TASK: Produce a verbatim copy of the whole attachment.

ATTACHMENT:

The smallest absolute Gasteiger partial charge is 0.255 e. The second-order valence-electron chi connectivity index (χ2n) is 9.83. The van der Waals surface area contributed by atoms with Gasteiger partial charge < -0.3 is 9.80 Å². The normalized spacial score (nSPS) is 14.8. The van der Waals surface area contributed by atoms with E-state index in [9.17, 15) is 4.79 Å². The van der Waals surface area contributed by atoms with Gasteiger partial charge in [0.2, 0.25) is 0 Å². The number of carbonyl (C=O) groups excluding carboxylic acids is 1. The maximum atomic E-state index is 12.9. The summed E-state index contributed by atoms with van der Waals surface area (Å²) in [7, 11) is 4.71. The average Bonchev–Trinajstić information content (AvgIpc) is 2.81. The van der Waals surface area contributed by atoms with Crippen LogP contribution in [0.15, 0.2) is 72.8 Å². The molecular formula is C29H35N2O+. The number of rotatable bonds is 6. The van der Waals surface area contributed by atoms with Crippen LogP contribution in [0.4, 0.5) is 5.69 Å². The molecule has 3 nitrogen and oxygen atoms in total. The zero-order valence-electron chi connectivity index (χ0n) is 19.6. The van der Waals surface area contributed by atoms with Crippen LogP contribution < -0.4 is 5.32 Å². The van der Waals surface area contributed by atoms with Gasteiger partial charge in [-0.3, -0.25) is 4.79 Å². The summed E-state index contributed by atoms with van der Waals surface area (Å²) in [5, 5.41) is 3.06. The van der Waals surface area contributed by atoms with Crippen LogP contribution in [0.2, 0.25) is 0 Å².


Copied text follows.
The smallest absolute Gasteiger partial charge is 0.255 e. The second-order valence-electron chi connectivity index (χ2n) is 9.83. The van der Waals surface area contributed by atoms with Gasteiger partial charge < -0.3 is 9.80 Å². The normalized spacial score (nSPS) is 14.8. The van der Waals surface area contributed by atoms with E-state index in [9.17, 15) is 4.79 Å². The van der Waals surface area contributed by atoms with Gasteiger partial charge in [0.2, 0.25) is 0 Å². The number of carbonyl (C=O) groups excluding carboxylic acids is 1. The maximum atomic E-state index is 12.9. The summed E-state index contributed by atoms with van der Waals surface area (Å²) in [7, 11) is 4.71. The average Bonchev–Trinajstić information content (AvgIpc) is 2.81. The van der Waals surface area contributed by atoms with Crippen LogP contribution in [0.15, 0.2) is 72.8 Å². The molecular formula is C29H35N2O+. The number of rotatable bonds is 6. The van der Waals surface area contributed by atoms with Crippen LogP contribution in [0.4, 0.5) is 5.69 Å². The molecule has 3 nitrogen and oxygen atoms in total. The zero-order valence-electron chi connectivity index (χ0n) is 19.6. The van der Waals surface area contributed by atoms with Crippen LogP contribution < -0.4 is 5.32 Å². The van der Waals surface area contributed by atoms with Gasteiger partial charge in [-0.3, -0.25) is 4.79 Å². The summed E-state index contributed by atoms with van der Waals surface area (Å²) in [5, 5.41) is 3.06. The van der Waals surface area contributed by atoms with Crippen LogP contribution in [0.2, 0.25) is 0 Å².